In the interests of full disclosure, this is not something we have done in the Methow Valley. But we would, we would! And it isn’t the lure of a champagne flight that makes us drool, either. The fact is, a peaceful float over some of the prettiest country in Washington state (with or without the champagne) as morning sunshine warms the horizon is hard to beat, pick your own adjectives. Ballooning season runs roughly from March to November, hot drink included, cold fizzy one optional.
With easy access to top climbing sites in this stretch of state, the Methow Valley has earned a devoted following of mountaineers and rock climbers. Some of the choicest rock in the region is a relatively easy trip northwest of Winthrop, like Washington Pass, Goat Wall or Mazama Rocks. Outfitters offer climbing instruction and experienced guides for more serious mountaineering expeditions into the North Cascades.
Give your feet, or your bike, a rest for a day and recoup with a day (or two) of driving, all scenic of course, along beautiful mountain byways. Get lofty views from Hart Pass on the Pacific Crest with a short hiking break at the top, or follow the Chewuch River past peaceful farms to the 30-mile Fire memorial. And while most travelers to the area start their adventures in other-worldly Winthrop, it’s worth taking the time to stop in Mazama or Twisp to really get a feel for the area’s other tiny hamlets.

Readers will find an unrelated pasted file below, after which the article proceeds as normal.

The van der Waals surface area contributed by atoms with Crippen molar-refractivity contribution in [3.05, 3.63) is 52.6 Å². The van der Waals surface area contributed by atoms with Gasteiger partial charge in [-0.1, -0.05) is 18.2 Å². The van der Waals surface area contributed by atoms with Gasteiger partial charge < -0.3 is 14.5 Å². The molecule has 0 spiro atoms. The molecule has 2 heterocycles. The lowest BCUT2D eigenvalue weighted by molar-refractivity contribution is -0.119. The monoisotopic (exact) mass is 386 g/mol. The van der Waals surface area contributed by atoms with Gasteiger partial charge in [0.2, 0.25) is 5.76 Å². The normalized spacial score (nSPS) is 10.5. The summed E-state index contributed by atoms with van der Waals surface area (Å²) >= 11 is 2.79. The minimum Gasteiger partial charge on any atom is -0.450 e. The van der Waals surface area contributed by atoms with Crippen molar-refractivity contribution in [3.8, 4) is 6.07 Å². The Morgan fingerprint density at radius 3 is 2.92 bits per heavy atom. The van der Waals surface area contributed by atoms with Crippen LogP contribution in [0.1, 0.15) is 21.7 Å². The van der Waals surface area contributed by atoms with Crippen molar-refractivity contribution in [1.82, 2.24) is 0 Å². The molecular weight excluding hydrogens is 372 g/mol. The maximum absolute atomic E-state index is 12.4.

We’ve lumped all canoeing, kayaking, motorized boating, tubing, rafting and swimming into a single category for practical purposes. Because the truth is, during warmer months the list of ways to enjoy the rivers, creeks and lakes of the Methow Valley is dauntingly long. Spring is the best time to get good white water on the Methow River, but for general comfort purposes summer is the warmest time to enjoy the region’s wet side. Consider joining the colorful progression of tubers bobbing down smooth river stretches when the days heat up, or take a dip after a hard mountain bike ride at swimming holes in popular spots such as Falls Creek. While motorized boats are allowed on lakes like Alta or Pearrygin, it’s all quiet on the Patterson Lake front, where sail boats, canoes and paddleboats set the speed.